Two elections

“If you want to start worrying about the presidential election this year, you can look at the comparison between 1996 and 2008,” the New Republic’s John B. Judis writes in a blog at www.tnr.com.

John McCain is a similar candidate to Bob Dole — a war hero, running on his experience, but also somewhat past his political prime. The Democrats had the advantage of incumbency in 1996, but of course Bill Clinton had been rebuked by voters in 1994. In July 1996, Democrats only enjoyed a 5.1 percent advantage in generic congressional polls. Yet in late July, Clinton was ahead of Dole in one Harris poll by 22 percent and in a Gallup poll by 17 percent. Although Dole would close the gap during the convention and the last weeks of the campaign — when the Clinton campaign scandals broke — the election was all but over,” Mr. Judis said.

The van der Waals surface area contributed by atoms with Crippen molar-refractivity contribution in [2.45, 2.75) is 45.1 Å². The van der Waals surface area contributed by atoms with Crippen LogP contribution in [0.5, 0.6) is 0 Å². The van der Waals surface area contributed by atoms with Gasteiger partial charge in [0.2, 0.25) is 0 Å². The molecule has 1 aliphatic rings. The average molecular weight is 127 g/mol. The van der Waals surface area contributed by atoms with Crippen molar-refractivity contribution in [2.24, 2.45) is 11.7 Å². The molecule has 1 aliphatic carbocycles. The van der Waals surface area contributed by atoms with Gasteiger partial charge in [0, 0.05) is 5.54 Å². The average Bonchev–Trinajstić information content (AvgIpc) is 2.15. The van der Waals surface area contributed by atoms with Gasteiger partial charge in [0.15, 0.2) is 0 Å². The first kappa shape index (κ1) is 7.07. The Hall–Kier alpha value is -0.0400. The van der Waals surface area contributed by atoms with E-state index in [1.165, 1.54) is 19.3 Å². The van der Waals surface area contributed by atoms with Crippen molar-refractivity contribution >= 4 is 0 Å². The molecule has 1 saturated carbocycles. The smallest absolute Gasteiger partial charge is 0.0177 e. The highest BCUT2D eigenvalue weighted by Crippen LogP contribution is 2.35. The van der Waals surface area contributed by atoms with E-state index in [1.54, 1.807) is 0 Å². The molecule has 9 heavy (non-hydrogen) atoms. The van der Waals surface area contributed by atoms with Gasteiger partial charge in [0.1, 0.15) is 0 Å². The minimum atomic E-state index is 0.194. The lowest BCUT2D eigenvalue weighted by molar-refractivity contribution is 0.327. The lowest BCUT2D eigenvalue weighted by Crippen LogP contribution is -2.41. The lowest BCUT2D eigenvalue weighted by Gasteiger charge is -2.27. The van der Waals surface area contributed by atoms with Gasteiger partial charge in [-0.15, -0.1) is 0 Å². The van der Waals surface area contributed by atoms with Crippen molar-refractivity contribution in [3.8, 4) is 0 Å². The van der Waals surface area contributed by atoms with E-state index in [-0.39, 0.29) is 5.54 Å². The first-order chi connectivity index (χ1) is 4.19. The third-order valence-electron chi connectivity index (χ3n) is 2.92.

“In 2008, McCain is running about as inept a campaign as Dole. And Democrats enjoy an average lead of 11.6 percent in generic Congress polls. In addition, the Republican administration is wildly unpopular; the economy is in a tailspin; and the Iraqi president has endorsed Barack Obama’s withdrawal plan. Yet Obama is only running an average of 4.5 percent ahead of McCain in the polls …

“By all odds, a Democratic nominee should be running 10-15 percent ahead at this time. My explanation is the same tired one. Obama remains the ‘mysterious stranger’ rather than the ‘American Adam’ to too many voters who are put off rather than attracted by his race and exotic background.”

In a vise